In a blow to anti-Israel activists, the chancellor of California State University (CSU) is disregarding a letter sent last month asking him not to reinstate an Israel Study Abroad Program.
CSU Northridge Professor David Klein organized a campaign which garnered signatures from more than 80 CSU faculty and staff and dozens of students.
The letter cites "Recognized leaders and prominent intellectuals [who] have compared Israel's treatment of Palestinians to Apartheid in South Africa." For years anti-Israel activists have tried to delegitimize the State of Israel with the fallacy that Israel is an "apartheid state," while disregarding the fact that Arab-Israelis can vote, serve in the Israeli parliament and on the Supreme Court, and can be found in nearly every sphere of Israeli life.
The letter also argues that there are "Additional dangers to U.S. citizens" from "Israeli military forces." One example cited is the death of Furkan Dogan, who was "on the humanitarian aid flotilla."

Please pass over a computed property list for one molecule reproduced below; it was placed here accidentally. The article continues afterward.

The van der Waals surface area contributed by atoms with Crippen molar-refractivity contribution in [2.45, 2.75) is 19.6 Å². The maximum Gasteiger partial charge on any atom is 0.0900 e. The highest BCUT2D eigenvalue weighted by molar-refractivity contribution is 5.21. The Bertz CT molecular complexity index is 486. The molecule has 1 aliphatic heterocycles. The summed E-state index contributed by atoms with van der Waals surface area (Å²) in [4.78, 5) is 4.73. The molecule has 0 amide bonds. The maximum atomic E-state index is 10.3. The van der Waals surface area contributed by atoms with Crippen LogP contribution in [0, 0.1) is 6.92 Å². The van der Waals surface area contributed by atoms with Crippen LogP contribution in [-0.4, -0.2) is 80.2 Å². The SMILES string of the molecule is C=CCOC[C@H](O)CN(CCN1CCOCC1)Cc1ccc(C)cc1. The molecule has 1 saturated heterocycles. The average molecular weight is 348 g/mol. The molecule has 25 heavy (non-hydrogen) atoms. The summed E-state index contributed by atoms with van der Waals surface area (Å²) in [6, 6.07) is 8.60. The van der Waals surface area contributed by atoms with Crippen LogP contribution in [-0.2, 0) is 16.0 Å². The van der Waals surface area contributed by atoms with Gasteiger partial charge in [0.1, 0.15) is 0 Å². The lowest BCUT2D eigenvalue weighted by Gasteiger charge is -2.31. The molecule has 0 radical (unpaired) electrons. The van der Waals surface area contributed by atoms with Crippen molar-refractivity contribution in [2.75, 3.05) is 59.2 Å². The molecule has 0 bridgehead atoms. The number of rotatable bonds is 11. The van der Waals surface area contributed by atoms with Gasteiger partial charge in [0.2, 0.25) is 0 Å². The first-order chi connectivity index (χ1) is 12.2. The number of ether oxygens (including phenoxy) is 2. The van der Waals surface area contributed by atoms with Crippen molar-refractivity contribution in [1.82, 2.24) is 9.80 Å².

Dogan was a Turkish-American and one of the nine killed during the May 2010 flotilla to Gaza. He was on the boat of the Mavi Marmara, belonging to the Islamist Turkish organization IHH. Leaders of the IHH-owned ship launched a premeditated attack on Israeli commandos when the Israeli Navy attempted to intercept the ship before it reached Gaza. Following repeated warnings, Israeli commandos boarded the ship and were immediately attacked with clubs, knives, hammers and other weapons. IHH has extensive ties to Hamas and is under consideration for designation by the U.S. State Department.
Signatories of the letter include members and leaders of the radical group Students for Justice in Palestine and the Islamic student group Muslim Students Association, created by the American Muslim Brotherhood. Another signatory, Zahra Billoo, is the Executive Director for the Council on American-Islamic Relations San Francisco Bay Area (CAIR-SFBA).
But the argument failed to sway Chancellor Charles Reed. "Ideally, we want to give students the opportunity to study abroad wherever they want," CSU spokesman Erik Fallis said.
The CSU Israel Study Abroad Program was suspended in 2002 following a travel warning issued by the U.S. State Department in the wake of the second Intifada. The program resumes this fall and is open to students at CSU's 23 campuses across California.